• Jul 8 2013: Food for thought... sometimes we settle for doing things a certain way because that was the way we always did them before. Time to get out of the box. How can we get into space at a low cost? Should we try to invent a new way and do all that research or... should we find lower cost ways to do it the old way? The old V-2 Rocket fueled by alcohol and liquid oxygen could almost reach orbit with a one ton payload. What would it take to do that today? Want a new idea? I do have a few... Actually I have a bunch. Some are crazy (but they just might work.) and some are... well I think I'll hold off on them until I see more interest in this conversation... feels kinda one-sided.
  • Jul 5 2013: So what ever happened to the over 400,000 people that helped put man (but no women) on the moon? Were they all shipped off to some remote island? Did they go to the moon and forget to tell the rest of us? Did they have any relatives? The lack of response from any of them is puzzling. Maybe they were all locked in the cellar by the women in their lives who were ticked off they never sent women to the moon.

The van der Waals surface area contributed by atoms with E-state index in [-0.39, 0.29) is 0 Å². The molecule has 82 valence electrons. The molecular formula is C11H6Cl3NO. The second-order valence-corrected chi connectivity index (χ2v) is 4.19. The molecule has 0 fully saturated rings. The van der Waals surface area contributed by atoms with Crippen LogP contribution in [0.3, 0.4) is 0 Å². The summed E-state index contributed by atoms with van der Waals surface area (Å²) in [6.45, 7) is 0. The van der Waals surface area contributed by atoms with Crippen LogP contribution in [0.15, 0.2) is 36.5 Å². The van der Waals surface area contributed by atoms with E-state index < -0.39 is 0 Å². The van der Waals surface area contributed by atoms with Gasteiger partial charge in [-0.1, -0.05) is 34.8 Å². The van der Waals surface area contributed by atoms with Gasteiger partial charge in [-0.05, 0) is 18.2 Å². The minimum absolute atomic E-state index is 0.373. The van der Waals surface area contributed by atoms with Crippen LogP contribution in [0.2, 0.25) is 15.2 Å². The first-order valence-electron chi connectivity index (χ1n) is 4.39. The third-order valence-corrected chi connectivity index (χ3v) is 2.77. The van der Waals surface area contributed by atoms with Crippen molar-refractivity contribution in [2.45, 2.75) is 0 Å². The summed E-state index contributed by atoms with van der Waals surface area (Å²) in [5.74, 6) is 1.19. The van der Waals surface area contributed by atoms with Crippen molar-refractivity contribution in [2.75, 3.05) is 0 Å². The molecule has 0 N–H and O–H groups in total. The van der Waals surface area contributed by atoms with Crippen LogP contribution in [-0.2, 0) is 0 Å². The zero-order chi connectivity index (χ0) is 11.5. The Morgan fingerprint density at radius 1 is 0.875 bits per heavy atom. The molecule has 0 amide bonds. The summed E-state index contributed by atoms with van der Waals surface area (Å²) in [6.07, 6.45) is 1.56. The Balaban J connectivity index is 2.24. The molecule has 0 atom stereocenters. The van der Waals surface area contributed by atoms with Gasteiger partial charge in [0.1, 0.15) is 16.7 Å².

• Jul 3 2013: I have found more videos on the microwave plasma experiment. The resulting plasma is super heated to around 9000 degrees so it routinely breaks the glass it is contained in. This needs more research. We need to finds materials that could withstand those high temperatures. A totomak reactor used high energy magnetic fields to contain the plasma it creates but that is too energy intensive. There must be another way. perhaps the thermal tiles used in the space shuttle? No reentry temps are only 3000 degrees... maybe we could remove the excess heat in some way. think... think...think. more research.